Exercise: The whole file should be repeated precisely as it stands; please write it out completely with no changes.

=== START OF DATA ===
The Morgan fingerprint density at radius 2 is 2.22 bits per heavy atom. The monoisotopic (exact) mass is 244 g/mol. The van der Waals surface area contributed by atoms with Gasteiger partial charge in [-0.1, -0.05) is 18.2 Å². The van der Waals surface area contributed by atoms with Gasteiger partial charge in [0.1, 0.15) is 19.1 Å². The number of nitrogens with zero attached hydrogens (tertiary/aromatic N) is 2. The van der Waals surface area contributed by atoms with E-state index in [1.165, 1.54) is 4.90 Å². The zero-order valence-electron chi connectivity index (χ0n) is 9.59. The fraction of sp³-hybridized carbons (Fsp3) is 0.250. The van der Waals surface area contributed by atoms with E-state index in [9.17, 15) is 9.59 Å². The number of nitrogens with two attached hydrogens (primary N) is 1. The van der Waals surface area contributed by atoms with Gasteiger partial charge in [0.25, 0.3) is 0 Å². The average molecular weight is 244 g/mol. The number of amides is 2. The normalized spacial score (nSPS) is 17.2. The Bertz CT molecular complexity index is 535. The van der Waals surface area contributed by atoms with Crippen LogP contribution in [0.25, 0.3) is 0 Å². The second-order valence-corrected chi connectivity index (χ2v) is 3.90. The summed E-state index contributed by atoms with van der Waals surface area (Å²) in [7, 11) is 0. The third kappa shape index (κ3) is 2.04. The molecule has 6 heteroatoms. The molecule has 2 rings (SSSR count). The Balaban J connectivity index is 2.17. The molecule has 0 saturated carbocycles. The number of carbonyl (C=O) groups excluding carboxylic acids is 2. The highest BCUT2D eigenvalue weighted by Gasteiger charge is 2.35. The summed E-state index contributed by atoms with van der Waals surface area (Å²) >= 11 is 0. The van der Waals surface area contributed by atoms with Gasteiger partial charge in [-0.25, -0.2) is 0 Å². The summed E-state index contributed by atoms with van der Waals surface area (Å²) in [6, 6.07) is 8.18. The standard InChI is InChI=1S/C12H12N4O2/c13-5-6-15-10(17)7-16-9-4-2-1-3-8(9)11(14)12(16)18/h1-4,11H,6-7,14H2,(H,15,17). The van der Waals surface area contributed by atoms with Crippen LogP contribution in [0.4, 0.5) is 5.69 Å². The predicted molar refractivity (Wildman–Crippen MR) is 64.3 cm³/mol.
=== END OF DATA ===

The Morgan fingerprint density at radius 2 is 2.22 bits per heavy atom. The monoisotopic (exact) mass is 244 g/mol. The van der Waals surface area contributed by atoms with Gasteiger partial charge in [-0.1, -0.05) is 18.2 Å². The van der Waals surface area contributed by atoms with Gasteiger partial charge in [0.1, 0.15) is 19.1 Å². The number of nitrogens with zero attached hydrogens (tertiary/aromatic N) is 2. The van der Waals surface area contributed by atoms with E-state index in [1.165, 1.54) is 4.90 Å². The zero-order valence-electron chi connectivity index (χ0n) is 9.59. The fraction of sp³-hybridized carbons (Fsp3) is 0.250. The van der Waals surface area contributed by atoms with E-state index in [9.17, 15) is 9.59 Å². The number of nitrogens with two attached hydrogens (primary N) is 1. The van der Waals surface area contributed by atoms with Gasteiger partial charge in [0.25, 0.3) is 0 Å². The average molecular weight is 244 g/mol. The number of amides is 2. The normalized spacial score (nSPS) is 17.2. The Bertz CT molecular complexity index is 535. The van der Waals surface area contributed by atoms with Crippen LogP contribution in [0.25, 0.3) is 0 Å². The second-order valence-corrected chi connectivity index (χ2v) is 3.90. The summed E-state index contributed by atoms with van der Waals surface area (Å²) in [7, 11) is 0. The third kappa shape index (κ3) is 2.04. The molecule has 6 heteroatoms. The molecule has 2 rings (SSSR count). The Balaban J connectivity index is 2.17. The molecule has 0 saturated carbocycles. The number of carbonyl (C=O) groups excluding carboxylic acids is 2. The highest BCUT2D eigenvalue weighted by Gasteiger charge is 2.35. The summed E-state index contributed by atoms with van der Waals surface area (Å²) >= 11 is 0. The van der Waals surface area contributed by atoms with Gasteiger partial charge in [-0.25, -0.2) is 0 Å². The summed E-state index contributed by atoms with van der Waals surface area (Å²) in [6, 6.07) is 8.18. The standard InChI is InChI=1S/C12H12N4O2/c13-5-6-15-10(17)7-16-9-4-2-1-3-8(9)11(14)12(16)18/h1-4,11H,6-7,14H2,(H,15,17). The van der Waals surface area contributed by atoms with Crippen LogP contribution in [0.4, 0.5) is 5.69 Å². The predicted molar refractivity (Wildman–Crippen MR) is 64.3 cm³/mol.